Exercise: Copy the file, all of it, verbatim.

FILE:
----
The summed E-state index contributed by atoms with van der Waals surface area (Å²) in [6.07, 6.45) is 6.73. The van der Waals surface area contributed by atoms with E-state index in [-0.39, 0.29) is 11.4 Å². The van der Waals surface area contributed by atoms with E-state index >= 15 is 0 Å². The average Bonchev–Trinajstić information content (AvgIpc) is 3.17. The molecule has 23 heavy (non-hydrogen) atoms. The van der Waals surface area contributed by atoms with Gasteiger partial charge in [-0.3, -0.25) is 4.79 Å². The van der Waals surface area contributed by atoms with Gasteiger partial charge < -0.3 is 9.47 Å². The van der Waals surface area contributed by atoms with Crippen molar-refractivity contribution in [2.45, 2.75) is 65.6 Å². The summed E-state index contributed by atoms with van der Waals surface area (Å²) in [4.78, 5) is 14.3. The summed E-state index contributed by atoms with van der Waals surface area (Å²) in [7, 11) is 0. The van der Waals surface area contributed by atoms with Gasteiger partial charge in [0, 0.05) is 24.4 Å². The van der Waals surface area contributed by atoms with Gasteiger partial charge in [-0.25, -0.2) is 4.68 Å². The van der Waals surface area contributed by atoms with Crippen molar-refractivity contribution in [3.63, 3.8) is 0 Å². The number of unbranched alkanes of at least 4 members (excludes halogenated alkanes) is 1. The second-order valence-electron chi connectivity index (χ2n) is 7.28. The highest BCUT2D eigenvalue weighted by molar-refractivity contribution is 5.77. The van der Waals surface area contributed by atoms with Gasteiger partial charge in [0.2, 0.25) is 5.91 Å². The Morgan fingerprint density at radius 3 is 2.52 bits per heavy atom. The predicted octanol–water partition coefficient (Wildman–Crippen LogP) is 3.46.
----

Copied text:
The summed E-state index contributed by atoms with van der Waals surface area (Å²) in [6.07, 6.45) is 6.73. The van der Waals surface area contributed by atoms with E-state index in [-0.39, 0.29) is 11.4 Å². The van der Waals surface area contributed by atoms with E-state index >= 15 is 0 Å². The average Bonchev–Trinajstić information content (AvgIpc) is 3.17. The molecule has 23 heavy (non-hydrogen) atoms. The van der Waals surface area contributed by atoms with Gasteiger partial charge in [-0.3, -0.25) is 4.79 Å². The van der Waals surface area contributed by atoms with Gasteiger partial charge < -0.3 is 9.47 Å². The van der Waals surface area contributed by atoms with Crippen molar-refractivity contribution in [2.45, 2.75) is 65.6 Å². The summed E-state index contributed by atoms with van der Waals surface area (Å²) in [4.78, 5) is 14.3. The summed E-state index contributed by atoms with van der Waals surface area (Å²) in [7, 11) is 0. The van der Waals surface area contributed by atoms with Gasteiger partial charge in [0, 0.05) is 24.4 Å². The van der Waals surface area contributed by atoms with Gasteiger partial charge in [-0.25, -0.2) is 4.68 Å². The van der Waals surface area contributed by atoms with Crippen molar-refractivity contribution in [3.63, 3.8) is 0 Å². The number of unbranched alkanes of at least 4 members (excludes halogenated alkanes) is 1. The second-order valence-electron chi connectivity index (χ2n) is 7.28. The highest BCUT2D eigenvalue weighted by molar-refractivity contribution is 5.77. The van der Waals surface area contributed by atoms with Gasteiger partial charge in [0.2, 0.25) is 5.91 Å². The Morgan fingerprint density at radius 3 is 2.52 bits per heavy atom. The predicted octanol–water partition coefficient (Wildman–Crippen LogP) is 3.46.